Emoji could make food labels easier to read. Instead of first searching for the right label, then scanning the non-standard text and layout for the section on allergies or carbs, a glance would get you to the right place.
Google engineer Hiroyuki Komatsu has submitted a proposal to Unicode to include food allergy emoji. Unicode is a standard for text that allows all devices to display the same characters, so you don’t get any annoying glitches in your rendered text. And as a standard, Unicode approves additions to its already huge body of symbols.
Komatsu’s proposal adds soybeans, peanuts, buckwheat, sesame, celery, lupin beans, mustard, and kiwi fruit to the standard, and also proposes symbols for “Tier 2” foods, those which won’t kill you, but which can cause other problems.
You’re thinking that emoji already has a bunch of food symbols, right? True, but not everything that would be needed for comprehensive food labeling. Emoji shrimp are dipped in tempura batter and deep fried, a delicious but non-obvious pictogram for folks who’ve never eaten Japanese food.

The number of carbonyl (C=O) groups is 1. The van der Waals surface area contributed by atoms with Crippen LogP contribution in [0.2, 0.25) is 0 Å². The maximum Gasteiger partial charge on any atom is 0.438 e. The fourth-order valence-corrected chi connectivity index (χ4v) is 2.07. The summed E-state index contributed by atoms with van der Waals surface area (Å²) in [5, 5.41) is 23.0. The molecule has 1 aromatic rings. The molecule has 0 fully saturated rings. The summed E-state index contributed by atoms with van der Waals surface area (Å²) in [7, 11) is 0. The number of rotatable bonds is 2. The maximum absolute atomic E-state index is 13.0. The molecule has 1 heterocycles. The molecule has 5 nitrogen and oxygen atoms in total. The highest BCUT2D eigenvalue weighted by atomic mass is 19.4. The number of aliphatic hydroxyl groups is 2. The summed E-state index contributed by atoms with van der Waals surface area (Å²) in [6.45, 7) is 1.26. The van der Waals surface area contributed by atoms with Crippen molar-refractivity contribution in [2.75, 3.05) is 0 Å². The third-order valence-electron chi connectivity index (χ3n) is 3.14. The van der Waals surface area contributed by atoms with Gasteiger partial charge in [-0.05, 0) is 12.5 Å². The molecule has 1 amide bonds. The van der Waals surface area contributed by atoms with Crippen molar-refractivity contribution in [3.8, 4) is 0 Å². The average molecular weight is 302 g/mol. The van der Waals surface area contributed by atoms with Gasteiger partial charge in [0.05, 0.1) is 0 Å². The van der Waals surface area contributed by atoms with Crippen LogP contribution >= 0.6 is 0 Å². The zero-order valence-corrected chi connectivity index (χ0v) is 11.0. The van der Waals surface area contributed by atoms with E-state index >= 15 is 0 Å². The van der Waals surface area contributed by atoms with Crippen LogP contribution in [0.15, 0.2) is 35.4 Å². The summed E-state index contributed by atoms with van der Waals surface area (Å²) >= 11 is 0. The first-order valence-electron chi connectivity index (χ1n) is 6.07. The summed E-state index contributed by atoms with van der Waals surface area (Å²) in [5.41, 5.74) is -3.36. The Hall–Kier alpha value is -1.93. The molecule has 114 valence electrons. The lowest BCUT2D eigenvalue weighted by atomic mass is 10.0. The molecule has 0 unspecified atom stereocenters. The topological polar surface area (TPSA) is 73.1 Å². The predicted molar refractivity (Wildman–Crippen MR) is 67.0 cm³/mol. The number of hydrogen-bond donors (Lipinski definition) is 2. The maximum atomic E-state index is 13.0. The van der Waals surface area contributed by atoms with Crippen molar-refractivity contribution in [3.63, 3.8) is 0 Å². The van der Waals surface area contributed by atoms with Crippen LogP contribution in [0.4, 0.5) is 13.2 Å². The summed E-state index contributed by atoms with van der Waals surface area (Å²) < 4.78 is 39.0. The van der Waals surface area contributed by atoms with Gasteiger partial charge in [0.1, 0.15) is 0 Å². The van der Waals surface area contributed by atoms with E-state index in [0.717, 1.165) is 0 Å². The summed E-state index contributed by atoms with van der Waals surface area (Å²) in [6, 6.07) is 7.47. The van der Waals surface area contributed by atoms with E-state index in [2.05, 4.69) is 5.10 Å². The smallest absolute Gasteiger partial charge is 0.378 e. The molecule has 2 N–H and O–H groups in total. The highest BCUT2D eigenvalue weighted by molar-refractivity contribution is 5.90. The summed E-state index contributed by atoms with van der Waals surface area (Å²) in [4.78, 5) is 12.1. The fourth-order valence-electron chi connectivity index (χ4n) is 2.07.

To fix this, Komatsu lays out which foods have poor representations, allergy-wise, and suggests alternatives. Milk shouldn’t be shown as a baby’s bottle, for example, and while there are emoji for both “ear of rice” and “bread,” there is no generic “grain.”
“Emoji should cover characters representing major food allergens,” says Komatsu, “It enables people to understand what [ingredients] are used in foods even in foreign countries and safely select meals.”
It’s a genius idea, and one which could make all food labeling more readable. Anyone from a country that uses the Latin alphabet will know how confusing things get when you travel to somewhere like Israel or Japan, or a country using Arabic script–you can’t even decipher one letter. Komatsu’s emoji could fix that for allergy sufferers, but also make labels easier to read. Kids could better police their own allergies, too.
In fact, the glance-ability of images could make it a lot easier just to find out how much sugar your soft drink contains, instead of having to comb through tiny lists to find the numbers.
Komatsu’s idea has a long way to go. First the symbols need to be added to Unicode, and then they have to be adopted by the various food industries around the world. A tall order, but it would be worth it.